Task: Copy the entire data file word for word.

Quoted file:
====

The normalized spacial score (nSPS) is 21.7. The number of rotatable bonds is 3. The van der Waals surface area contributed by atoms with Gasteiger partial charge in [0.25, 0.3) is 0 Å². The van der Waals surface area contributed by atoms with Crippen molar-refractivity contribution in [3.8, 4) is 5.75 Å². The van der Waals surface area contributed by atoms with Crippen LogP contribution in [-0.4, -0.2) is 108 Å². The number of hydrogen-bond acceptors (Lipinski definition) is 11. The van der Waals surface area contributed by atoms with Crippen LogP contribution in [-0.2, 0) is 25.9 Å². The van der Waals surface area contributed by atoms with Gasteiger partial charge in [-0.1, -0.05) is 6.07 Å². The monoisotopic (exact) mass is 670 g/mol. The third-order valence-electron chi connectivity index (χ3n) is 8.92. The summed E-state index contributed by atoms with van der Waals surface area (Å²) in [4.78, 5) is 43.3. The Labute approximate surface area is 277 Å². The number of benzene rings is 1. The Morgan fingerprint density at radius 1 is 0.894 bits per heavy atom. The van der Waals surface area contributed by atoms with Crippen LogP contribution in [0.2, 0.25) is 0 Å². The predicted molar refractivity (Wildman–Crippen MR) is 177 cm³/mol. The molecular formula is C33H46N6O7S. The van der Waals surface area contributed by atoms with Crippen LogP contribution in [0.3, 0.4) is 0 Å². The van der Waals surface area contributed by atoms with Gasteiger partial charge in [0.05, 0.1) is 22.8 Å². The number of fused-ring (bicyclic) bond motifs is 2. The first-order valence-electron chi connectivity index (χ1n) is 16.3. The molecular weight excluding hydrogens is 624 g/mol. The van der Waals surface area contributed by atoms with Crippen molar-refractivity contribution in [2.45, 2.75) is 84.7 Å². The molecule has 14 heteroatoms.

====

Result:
The normalized spacial score (nSPS) is 21.7. The number of rotatable bonds is 3. The van der Waals surface area contributed by atoms with Gasteiger partial charge in [0.25, 0.3) is 0 Å². The van der Waals surface area contributed by atoms with Crippen molar-refractivity contribution in [3.8, 4) is 5.75 Å². The van der Waals surface area contributed by atoms with Crippen LogP contribution in [-0.4, -0.2) is 108 Å². The number of hydrogen-bond acceptors (Lipinski definition) is 11. The van der Waals surface area contributed by atoms with Crippen LogP contribution in [-0.2, 0) is 25.9 Å². The van der Waals surface area contributed by atoms with Gasteiger partial charge in [-0.1, -0.05) is 6.07 Å². The monoisotopic (exact) mass is 670 g/mol. The third-order valence-electron chi connectivity index (χ3n) is 8.92. The summed E-state index contributed by atoms with van der Waals surface area (Å²) in [4.78, 5) is 43.3. The Labute approximate surface area is 277 Å². The number of benzene rings is 1. The Morgan fingerprint density at radius 1 is 0.894 bits per heavy atom. The van der Waals surface area contributed by atoms with Crippen LogP contribution in [0.2, 0.25) is 0 Å². The predicted molar refractivity (Wildman–Crippen MR) is 177 cm³/mol. The molecular formula is C33H46N6O7S. The van der Waals surface area contributed by atoms with Crippen LogP contribution in [0.3, 0.4) is 0 Å². The van der Waals surface area contributed by atoms with Gasteiger partial charge in [0.05, 0.1) is 22.8 Å². The number of fused-ring (bicyclic) bond motifs is 2. The first-order valence-electron chi connectivity index (χ1n) is 16.3. The molecular weight excluding hydrogens is 624 g/mol. The van der Waals surface area contributed by atoms with Crippen molar-refractivity contribution in [2.45, 2.75) is 84.7 Å². The molecule has 14 heteroatoms.